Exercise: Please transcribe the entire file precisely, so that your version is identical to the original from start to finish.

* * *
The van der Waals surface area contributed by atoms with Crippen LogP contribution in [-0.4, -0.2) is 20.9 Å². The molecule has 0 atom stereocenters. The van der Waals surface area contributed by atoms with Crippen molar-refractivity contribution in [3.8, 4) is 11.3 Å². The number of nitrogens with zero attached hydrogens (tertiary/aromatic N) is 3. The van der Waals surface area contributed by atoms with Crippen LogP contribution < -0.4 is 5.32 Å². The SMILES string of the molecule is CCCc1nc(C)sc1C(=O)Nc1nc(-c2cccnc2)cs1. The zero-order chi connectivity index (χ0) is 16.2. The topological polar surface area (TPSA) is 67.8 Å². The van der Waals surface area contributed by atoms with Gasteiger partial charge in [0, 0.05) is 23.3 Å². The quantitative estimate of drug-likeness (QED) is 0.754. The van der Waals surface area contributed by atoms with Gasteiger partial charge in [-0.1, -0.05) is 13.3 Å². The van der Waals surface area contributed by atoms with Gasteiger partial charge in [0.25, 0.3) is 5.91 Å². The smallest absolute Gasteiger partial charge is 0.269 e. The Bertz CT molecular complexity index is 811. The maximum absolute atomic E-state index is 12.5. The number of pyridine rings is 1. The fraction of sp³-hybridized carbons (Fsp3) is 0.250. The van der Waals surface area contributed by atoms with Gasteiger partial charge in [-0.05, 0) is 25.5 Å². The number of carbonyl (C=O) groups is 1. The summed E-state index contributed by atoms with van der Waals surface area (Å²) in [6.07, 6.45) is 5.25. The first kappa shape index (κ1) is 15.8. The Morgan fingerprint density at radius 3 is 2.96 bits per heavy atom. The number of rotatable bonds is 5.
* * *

The van der Waals surface area contributed by atoms with Crippen LogP contribution in [-0.4, -0.2) is 20.9 Å². The molecule has 0 atom stereocenters. The van der Waals surface area contributed by atoms with Crippen molar-refractivity contribution in [3.8, 4) is 11.3 Å². The number of nitrogens with zero attached hydrogens (tertiary/aromatic N) is 3. The van der Waals surface area contributed by atoms with Crippen LogP contribution < -0.4 is 5.32 Å². The SMILES string of the molecule is CCCc1nc(C)sc1C(=O)Nc1nc(-c2cccnc2)cs1. The zero-order chi connectivity index (χ0) is 16.2. The topological polar surface area (TPSA) is 67.8 Å². The van der Waals surface area contributed by atoms with Gasteiger partial charge in [0, 0.05) is 23.3 Å². The quantitative estimate of drug-likeness (QED) is 0.754. The van der Waals surface area contributed by atoms with Gasteiger partial charge in [-0.1, -0.05) is 13.3 Å². The van der Waals surface area contributed by atoms with Gasteiger partial charge in [0.25, 0.3) is 5.91 Å². The smallest absolute Gasteiger partial charge is 0.269 e. The Bertz CT molecular complexity index is 811. The maximum absolute atomic E-state index is 12.5. The number of pyridine rings is 1. The fraction of sp³-hybridized carbons (Fsp3) is 0.250. The van der Waals surface area contributed by atoms with Gasteiger partial charge in [-0.05, 0) is 25.5 Å². The number of carbonyl (C=O) groups is 1. The summed E-state index contributed by atoms with van der Waals surface area (Å²) in [6.07, 6.45) is 5.25. The first kappa shape index (κ1) is 15.8. The Morgan fingerprint density at radius 3 is 2.96 bits per heavy atom. The number of rotatable bonds is 5.